The hands-on opportunities at Cal Poly stand out most for two professors visiting from Indonesia this quarter.
“If you have labs and great facilities, it’s easier to teach and easier for students to practice,” said Onny Setyawati, a Fulbright Scholar from Brawijaya University. “Normally, we ask our students to simulate something instead of using hardware.”
Setyawati and Alfredo Bayu Satriya, of the University of Jember, have been conducting research at Cal Poly this quarter, thanks to Electrical Engineering Professor Taufik, who grew up in Indonesia.
Taufik – who, like many others in his homeland, has just one name – frequently returns to Indonesia.
“And when I’m there, I usually visit universities,” he said.
Since 2012, Taufik has recruited fellow academics to come to Cal Poly for shared experiences. Last year, he brought three visitors.
“I’m hoping when they go back, they put in a good word about Cal Poly so we can get more – not just for the electrical engineering department, but others as well,” said Taufik, who was recently one of three faculty members campus-wide to receive the Distinguished Scholarship Award from President Armstrong. “The goal is to strengthen international partnerships.”
Setyawati is researching energy harvesting systems to power small devices while Satriya, who is an Islamic Development Bank scholar, is interested in researching health care applications, including non-contact tools to detect the human heartbeat.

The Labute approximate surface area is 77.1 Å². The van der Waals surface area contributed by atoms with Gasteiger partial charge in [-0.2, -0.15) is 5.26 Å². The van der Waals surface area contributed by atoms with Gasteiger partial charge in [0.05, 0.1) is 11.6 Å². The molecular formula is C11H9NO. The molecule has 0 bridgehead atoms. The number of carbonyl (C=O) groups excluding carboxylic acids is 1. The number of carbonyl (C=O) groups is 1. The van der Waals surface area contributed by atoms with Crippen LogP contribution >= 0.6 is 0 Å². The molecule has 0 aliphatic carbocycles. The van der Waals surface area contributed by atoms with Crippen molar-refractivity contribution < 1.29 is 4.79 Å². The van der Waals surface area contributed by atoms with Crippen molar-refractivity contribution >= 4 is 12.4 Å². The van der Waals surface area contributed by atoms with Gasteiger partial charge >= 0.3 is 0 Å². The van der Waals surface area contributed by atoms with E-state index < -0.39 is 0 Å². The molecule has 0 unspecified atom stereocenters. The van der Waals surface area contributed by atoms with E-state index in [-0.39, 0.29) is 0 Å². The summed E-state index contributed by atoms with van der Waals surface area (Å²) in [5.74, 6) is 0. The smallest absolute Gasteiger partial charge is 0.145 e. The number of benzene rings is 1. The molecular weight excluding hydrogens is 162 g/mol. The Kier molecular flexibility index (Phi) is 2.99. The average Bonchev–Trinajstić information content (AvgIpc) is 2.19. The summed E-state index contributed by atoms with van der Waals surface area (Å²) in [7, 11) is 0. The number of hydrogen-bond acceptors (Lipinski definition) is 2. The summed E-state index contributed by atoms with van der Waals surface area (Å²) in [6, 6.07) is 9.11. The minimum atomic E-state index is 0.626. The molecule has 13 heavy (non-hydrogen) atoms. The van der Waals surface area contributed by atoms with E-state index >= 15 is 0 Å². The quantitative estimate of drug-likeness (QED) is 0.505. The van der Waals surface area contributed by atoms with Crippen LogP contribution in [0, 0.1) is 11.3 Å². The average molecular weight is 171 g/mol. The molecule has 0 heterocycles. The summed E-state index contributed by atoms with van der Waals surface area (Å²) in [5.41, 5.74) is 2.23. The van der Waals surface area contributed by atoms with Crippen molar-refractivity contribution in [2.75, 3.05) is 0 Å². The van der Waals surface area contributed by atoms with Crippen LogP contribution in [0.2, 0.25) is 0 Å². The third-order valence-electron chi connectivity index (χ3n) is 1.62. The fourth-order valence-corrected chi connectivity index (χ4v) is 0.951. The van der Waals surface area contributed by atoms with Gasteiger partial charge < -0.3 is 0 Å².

“Usually, with medical tools, if you want to know about your heartbeat, you have to put something on your chest,” he said. “To make it non-contact means you need a wireless system.”
Like Setyawati, Satriya was surprised by the Learn by Doing approach he witnessed during his 2-month visit.
“I had training with first-year students, and they already know how to use the instruments,” he said. “Wow. That’s great. At my university, the graduate student doesn’t always know how to operate the instruments, but here the freshman already knows.”
The importance of industry connections at Cal Poly is also very important, the visiting faculty noticed.
“I think it’s because they have many alumni from Cal Poly that work in the companies,” said Setyawati, who is here on a 3-month visit. “They have very good relationships.”
When she returns to Indonesia, she added, that’s one thing she hopes to take back.
“I hope we can do more collaborations with our alumni,” she said. “It might not be easy, but it is something that we should strive to improve.”